Photo by Tim Mossholder on Unsplash
3 min read
For the past few years, the Venice team at LinkedIn has been maintaining a Jenkins cluster to run builds. This has worked well and it helps improve the team’s productivity, but now that the project is open source, it is preferable to have a publicly accessible CI solution. For this, we have chosen GitHub Actions. This is a quick overview of what we have done so far in this space, and what we're hoping to do later.
After Sushant initially configured the actions at the end of 2022, the build took over 4 hours of machine time, split across 4 tasks, the longest of which took over 2 hours. This was a degradation compared to the internal CI which could run the whole suite on a single machine in about 1 hour, so the first order of business was to speed up the build.
Historically, we had not been very diligent about what tests went where, so we had integration tests (i.e. anything that uses our ServiceFactory) littered everywhere. We consolidated all of them into a single module, which means now every other module is strictly reserved for unit tests. The unit tests take about half an hour to run, so we put those in a single task, and went about splitting the now consolidated integration tests into a bunch of smaller buckets so that they could run in parallel. It is hard to bin pack optimally (and we can still do better in that regard) so the goal was not necessarily to make all buckets take the same amount of time, but merely that no bucket took longer than the unit tests.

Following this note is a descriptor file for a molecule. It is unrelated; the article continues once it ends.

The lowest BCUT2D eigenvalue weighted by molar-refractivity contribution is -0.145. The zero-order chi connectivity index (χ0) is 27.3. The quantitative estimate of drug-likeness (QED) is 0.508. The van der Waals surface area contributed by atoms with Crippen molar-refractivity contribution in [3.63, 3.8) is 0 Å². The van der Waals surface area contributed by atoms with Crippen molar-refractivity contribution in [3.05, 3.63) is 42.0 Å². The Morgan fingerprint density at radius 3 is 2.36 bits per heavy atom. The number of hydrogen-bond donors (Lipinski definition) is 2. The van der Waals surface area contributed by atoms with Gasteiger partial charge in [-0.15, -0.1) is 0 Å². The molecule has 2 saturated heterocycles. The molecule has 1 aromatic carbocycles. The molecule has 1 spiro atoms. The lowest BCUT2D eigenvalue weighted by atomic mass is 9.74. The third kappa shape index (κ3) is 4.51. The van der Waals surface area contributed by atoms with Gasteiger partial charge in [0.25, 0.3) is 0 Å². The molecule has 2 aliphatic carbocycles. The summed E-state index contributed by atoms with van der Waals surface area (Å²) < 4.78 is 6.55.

In the end, due to limitations in GitHub's implementation of YAML, we ended up dynamically generating the GitHub Actions as part of our Gradle build. There is undoubtedly a better and cleaner way to do this, but for the time being, this works, and it lowers the CI's wall clock time to about half an hour; faster than the internal CI!
Adam then added static analysis so that violations of Spotbugs rules as well as degradations in code coverage cause the build to fail and merging to be blocked.
All of this helps us move in the direction of opening up our developmental processes to the community, but for the time being, we will keep running the internal CI as well, as it provides us with a few things which the public one doesn't (yet), including:
The ability to download the logs of the build (contributions welcome!)
Some reports on which tests are most flaky, which we use to drive continuous improvements in test quality.
Besides the test suite, we also have a release certification environment that we use to run other kinds of tests, including performance, longevity and compatibility tests. This is not open source yet as it is tied to certain internal pieces of infrastructure, but we might be able to make a version of it public eventually.
Please let us know if you have any feedback or suggestions, or if you'd like to contribute in any way, whether to the CI or to Venice itself.